It's almost December
I trust none of you suffered too badly on account of my failure to deliver a message last week.
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The cause of that failure was my obsessive nature coupled with my belief that, as you can read about below, we should slow down over the winter holidays. My recent obsession was to finish a novel in progress before Thursday so after Thanksgiving I could switch to a pace for which Elon Musk would fire me.
Alas, I didn't meet my deadline because the story includes a murder, and I still don't know who done it.
Anyway, here's my take on the Holidays:
Nobody could drag my dad to church, not even his fanatical Christian Scientist mother. Yet he loved Christmas. He even raised poinsettias. I believe they were the only plants he ever successfully raised. He often drove us around to wonder at vistas of lights. He always picked out a thick and symmetrical tree and trimmed and supervised until it became art. The gifts he gave were both generous and thoughtful. Then he died, late one Christmas night, long ago.
Perhaps his dying on Christmas is the reason my emotions reach deepest during each December, and why I have become something of an expert at minimizing the stress the season commonly delivers.
In case some advice might help perfectionists and other driven and sensitive folks, I’ll note a few of the attitudes I find most helpful.
Most importantly, we ought to give up any idea of accomplishing much of anything during December. I mean we can continue working, but without expectations. Because not only will shopping and entertaining or being entertained add to our normal workload, but old friends may drop in, home for the holidays or prompted by high or low spirits. If we let go of expectations and give the season over to appreciation of the best of what it can offer, by year’s end we might feel rejuvenated rather than wrung out.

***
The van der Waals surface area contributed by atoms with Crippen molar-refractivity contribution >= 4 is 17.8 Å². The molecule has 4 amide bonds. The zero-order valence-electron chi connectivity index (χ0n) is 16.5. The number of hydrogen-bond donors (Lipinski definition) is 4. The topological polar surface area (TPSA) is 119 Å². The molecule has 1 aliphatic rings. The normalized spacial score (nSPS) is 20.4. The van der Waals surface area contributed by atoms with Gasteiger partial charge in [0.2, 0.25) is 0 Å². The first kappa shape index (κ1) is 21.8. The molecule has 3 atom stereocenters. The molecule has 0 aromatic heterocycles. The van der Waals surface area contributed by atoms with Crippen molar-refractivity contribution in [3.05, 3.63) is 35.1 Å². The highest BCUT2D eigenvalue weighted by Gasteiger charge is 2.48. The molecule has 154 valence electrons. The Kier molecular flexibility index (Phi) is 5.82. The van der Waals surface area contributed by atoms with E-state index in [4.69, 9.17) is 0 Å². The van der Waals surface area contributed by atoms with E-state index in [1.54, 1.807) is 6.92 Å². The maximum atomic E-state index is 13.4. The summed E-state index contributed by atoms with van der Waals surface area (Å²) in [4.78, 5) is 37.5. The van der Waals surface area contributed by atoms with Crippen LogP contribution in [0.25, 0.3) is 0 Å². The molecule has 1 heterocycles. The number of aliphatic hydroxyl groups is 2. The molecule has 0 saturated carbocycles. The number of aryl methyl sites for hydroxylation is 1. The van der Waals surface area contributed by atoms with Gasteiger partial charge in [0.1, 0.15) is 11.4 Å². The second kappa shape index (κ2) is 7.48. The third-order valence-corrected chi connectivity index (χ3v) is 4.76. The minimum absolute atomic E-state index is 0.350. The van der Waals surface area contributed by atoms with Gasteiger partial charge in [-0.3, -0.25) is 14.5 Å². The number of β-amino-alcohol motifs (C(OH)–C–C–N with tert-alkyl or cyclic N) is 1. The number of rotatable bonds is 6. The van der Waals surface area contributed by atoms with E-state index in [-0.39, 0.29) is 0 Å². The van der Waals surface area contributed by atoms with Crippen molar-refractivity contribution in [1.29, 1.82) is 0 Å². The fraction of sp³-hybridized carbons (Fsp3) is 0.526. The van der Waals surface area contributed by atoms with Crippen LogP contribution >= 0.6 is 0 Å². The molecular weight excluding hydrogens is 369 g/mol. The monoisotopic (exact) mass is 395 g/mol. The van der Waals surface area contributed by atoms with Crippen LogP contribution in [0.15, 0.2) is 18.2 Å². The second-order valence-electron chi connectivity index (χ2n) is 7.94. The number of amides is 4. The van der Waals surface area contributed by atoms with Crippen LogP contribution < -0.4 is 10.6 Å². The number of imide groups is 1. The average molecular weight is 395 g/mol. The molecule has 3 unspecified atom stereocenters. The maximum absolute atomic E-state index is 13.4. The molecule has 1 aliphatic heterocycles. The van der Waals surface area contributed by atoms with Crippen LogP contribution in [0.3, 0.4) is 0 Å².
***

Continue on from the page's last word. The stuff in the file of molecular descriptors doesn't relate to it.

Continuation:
Those of us who are physically capable ought to walk a lot, especially if we live in blizzard-free regions. Not only can walking relax us and burn calories, allowing us to feast with more abandon and to consume more seasonal goodies, it can also free us from traffic jams. Ever since I got stuck for an hour trying to leave a parking lot, I conclude my gift shopping with a morning’s walk to and from a mall about a mile away. The gifts I buy that day are small and light.
Online shopping is fairly easy and stress-free but patronizing independent retailers can result in a flood of emails and ads for who knows how long. I use Amazon a lot because I've become immune to their pestering.
Christmas music can shift our perspective from our woes or struggles toward gratitude, especially if we go for the old hymn-like sort. Even if we’re not inclined toward the spiritual in general or toward Christianity in particular, the best of them are mellow and uplifting. A couple of my favorites are The Roches version of “Unto Us A Child is Born” and Kelly Clarkson’s “Oh Holy Night”.
And I’ll take the liberty of recommending my favorite Christmas poems, T.S. Elliot’s “Journey of the Magi” and “In the Bleak Midwinter” by Christina Rossetti, which has also been set to music. Here is my favorite version, from Dan Fogelberg. I got it from I-Tunes and will listen every day December 1-25. It's also on Amazon and if you buy it there, Jeff Bezos will donate about three cents to Perelandra College.
If I can get an evening alone during the week before Christmas, I’ll light a fire and spend a couple hours in the living room, avoiding my computer and phone while I listen to all of Handel’s Messiah.
And, since I’m both naturally driven and forgetful, each day I remind myself not to expect to accomplish anything except to enjoy the season and embrace some good will.
Sometimes I remember Tiny Tim saying God bless us, everyone, and add an amen or two.
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